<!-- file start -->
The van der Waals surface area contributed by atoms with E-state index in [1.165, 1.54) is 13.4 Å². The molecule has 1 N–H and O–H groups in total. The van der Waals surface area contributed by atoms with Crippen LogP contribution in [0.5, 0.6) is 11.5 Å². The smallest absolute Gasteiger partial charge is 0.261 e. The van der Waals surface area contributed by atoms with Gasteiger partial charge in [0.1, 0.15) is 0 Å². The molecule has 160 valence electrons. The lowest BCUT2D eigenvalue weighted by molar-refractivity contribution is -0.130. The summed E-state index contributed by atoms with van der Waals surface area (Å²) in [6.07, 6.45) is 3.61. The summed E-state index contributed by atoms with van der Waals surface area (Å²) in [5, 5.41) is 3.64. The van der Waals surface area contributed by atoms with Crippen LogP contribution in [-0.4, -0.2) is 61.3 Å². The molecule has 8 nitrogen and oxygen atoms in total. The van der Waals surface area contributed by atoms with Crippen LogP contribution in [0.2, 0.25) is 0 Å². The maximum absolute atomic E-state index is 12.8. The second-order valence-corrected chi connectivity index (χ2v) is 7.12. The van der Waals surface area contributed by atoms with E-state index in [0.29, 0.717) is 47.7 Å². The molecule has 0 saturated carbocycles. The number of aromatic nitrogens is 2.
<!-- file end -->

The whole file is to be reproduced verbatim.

The van der Waals surface area contributed by atoms with E-state index in [1.165, 1.54) is 13.4 Å². The molecule has 1 N–H and O–H groups in total. The van der Waals surface area contributed by atoms with Crippen LogP contribution in [0.5, 0.6) is 11.5 Å². The smallest absolute Gasteiger partial charge is 0.261 e. The van der Waals surface area contributed by atoms with Gasteiger partial charge in [0.1, 0.15) is 0 Å². The molecule has 160 valence electrons. The lowest BCUT2D eigenvalue weighted by molar-refractivity contribution is -0.130. The summed E-state index contributed by atoms with van der Waals surface area (Å²) in [6.07, 6.45) is 3.61. The summed E-state index contributed by atoms with van der Waals surface area (Å²) in [5, 5.41) is 3.64. The van der Waals surface area contributed by atoms with Crippen LogP contribution in [-0.4, -0.2) is 61.3 Å². The molecule has 8 nitrogen and oxygen atoms in total. The van der Waals surface area contributed by atoms with Crippen LogP contribution in [0.2, 0.25) is 0 Å². The maximum absolute atomic E-state index is 12.8. The second-order valence-corrected chi connectivity index (χ2v) is 7.12. The van der Waals surface area contributed by atoms with E-state index in [0.29, 0.717) is 47.7 Å². The molecule has 0 saturated carbocycles. The number of aromatic nitrogens is 2.